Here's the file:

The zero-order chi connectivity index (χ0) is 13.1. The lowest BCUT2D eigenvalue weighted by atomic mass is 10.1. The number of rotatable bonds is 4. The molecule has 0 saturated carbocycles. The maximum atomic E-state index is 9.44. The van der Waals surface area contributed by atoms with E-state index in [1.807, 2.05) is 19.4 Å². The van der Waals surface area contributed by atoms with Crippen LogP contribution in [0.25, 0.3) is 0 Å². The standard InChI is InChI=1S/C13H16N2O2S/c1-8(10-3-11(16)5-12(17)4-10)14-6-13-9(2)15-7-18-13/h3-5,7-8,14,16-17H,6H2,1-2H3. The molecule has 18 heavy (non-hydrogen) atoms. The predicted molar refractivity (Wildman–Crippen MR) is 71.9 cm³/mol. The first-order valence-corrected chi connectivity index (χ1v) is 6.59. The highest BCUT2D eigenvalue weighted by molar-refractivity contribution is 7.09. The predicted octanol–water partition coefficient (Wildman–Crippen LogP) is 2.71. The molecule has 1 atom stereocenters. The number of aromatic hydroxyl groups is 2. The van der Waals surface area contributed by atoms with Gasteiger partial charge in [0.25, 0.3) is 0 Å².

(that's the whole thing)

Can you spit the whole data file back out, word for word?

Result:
The zero-order chi connectivity index (χ0) is 13.1. The lowest BCUT2D eigenvalue weighted by atomic mass is 10.1. The number of rotatable bonds is 4. The molecule has 0 saturated carbocycles. The maximum atomic E-state index is 9.44. The van der Waals surface area contributed by atoms with E-state index in [1.807, 2.05) is 19.4 Å². The van der Waals surface area contributed by atoms with Crippen LogP contribution in [0.25, 0.3) is 0 Å². The standard InChI is InChI=1S/C13H16N2O2S/c1-8(10-3-11(16)5-12(17)4-10)14-6-13-9(2)15-7-18-13/h3-5,7-8,14,16-17H,6H2,1-2H3. The molecule has 18 heavy (non-hydrogen) atoms. The predicted molar refractivity (Wildman–Crippen MR) is 71.9 cm³/mol. The first-order valence-corrected chi connectivity index (χ1v) is 6.59. The highest BCUT2D eigenvalue weighted by molar-refractivity contribution is 7.09. The predicted octanol–water partition coefficient (Wildman–Crippen LogP) is 2.71. The molecule has 1 atom stereocenters. The number of aromatic hydroxyl groups is 2. The van der Waals surface area contributed by atoms with Gasteiger partial charge in [0.25, 0.3) is 0 Å².